It can be difficult to find exactly the school for you. Just because you’ve decided to be a court reporter doesn’t mean the decisions are over! In addition to the factors listed below, you might also consider what type of reporting you want to do. Judicial reporting? Captioning? Transcription? Make sure that the school you choose offers classes and training in the specific type of reporting in which you are interested!
1. Location, Location, Location
Where you do want to go to school? This may be an easy question for you to answer. If you are tied to your current city by a job or family, your list of eligible schools will be much shorter. Essentially, all you have to do is find out what the nearest court reporting school to your house is and you’re good to go. However, if you’re not tied down by other obligations, you have a much longer list of schools available to you. In terms of the “location factor,” you might consider weather and climate, proximity to a big city, resources on or near the campus, or proximity to your other interests, such as an ocean or mountains. Going to school is a great excuse to branch out and try living somewhere new. If you do decide to go to a new town, you’ll have the benefit of built-in friends and opportunities to meet people through your classes. You might also refer to the article on “Salary and Geographical Information for Court Reporters” to find out in what states they make the most money. Moving to one of these states for school might mean easier access to high-paying jobs after graduation!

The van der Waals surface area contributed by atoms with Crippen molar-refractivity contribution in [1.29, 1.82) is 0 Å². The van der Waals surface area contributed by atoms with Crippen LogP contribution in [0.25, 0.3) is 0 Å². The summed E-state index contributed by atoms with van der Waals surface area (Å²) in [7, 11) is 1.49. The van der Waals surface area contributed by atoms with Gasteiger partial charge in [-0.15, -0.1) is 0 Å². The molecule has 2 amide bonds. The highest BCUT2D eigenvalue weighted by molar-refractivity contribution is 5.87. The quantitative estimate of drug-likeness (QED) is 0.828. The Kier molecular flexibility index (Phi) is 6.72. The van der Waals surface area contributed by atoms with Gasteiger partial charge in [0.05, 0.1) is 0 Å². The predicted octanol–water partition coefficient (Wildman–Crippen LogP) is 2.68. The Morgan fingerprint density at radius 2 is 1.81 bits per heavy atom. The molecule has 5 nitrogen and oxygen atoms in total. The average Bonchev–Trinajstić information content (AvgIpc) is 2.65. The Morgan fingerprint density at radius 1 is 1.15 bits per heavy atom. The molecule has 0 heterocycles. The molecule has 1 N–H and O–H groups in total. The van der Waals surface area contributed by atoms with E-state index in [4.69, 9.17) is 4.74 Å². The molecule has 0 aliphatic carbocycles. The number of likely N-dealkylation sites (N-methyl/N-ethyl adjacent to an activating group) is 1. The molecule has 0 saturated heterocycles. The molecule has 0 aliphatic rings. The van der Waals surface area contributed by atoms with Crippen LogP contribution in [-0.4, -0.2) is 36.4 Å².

You absolutely should go to an accredited court reporting school. Accrediting commissions are usually backed up by the U.S. Department of Education and ensure that the school’s curriculum measures up to what is expected for adequate education. You’re more likely to receive a comprehensive, quality education and be better prepared for your future career of choice if you attend a school with an accreditation. This is true regardless of what your intended major or future profession is. Sometimes accrediting commissions are specific to one type of career or institution, and other times they are general to all colleges and universities. Examples are the Accrediting Council for Independent Colleges and Schools, the National Court Reporters Association, and any state Board of Education.
3. Tuition and Financial Aid
You will notice that each school you research will have slightly different tuition rates. Of course, it is important that you attend a school that you can afford. Private schools in cities are likely to cost more. Don’t necessarily write off an institution just because it is out of your budget, however. There are a lot of opportunities for you to get financial aid that you can apply toward your education. Sometimes this will come in the form of help from the federal or state government. Federal grants and loans can help you get through school – and you don’t even have to pay back grants! You can also win a scholarship from a national or state Court Reporters Association. Sometimes individual schools also offer scholarships to help you finance your education, some of which could be need-based, and others which might be merit-based according to your high school or previous college academic performance.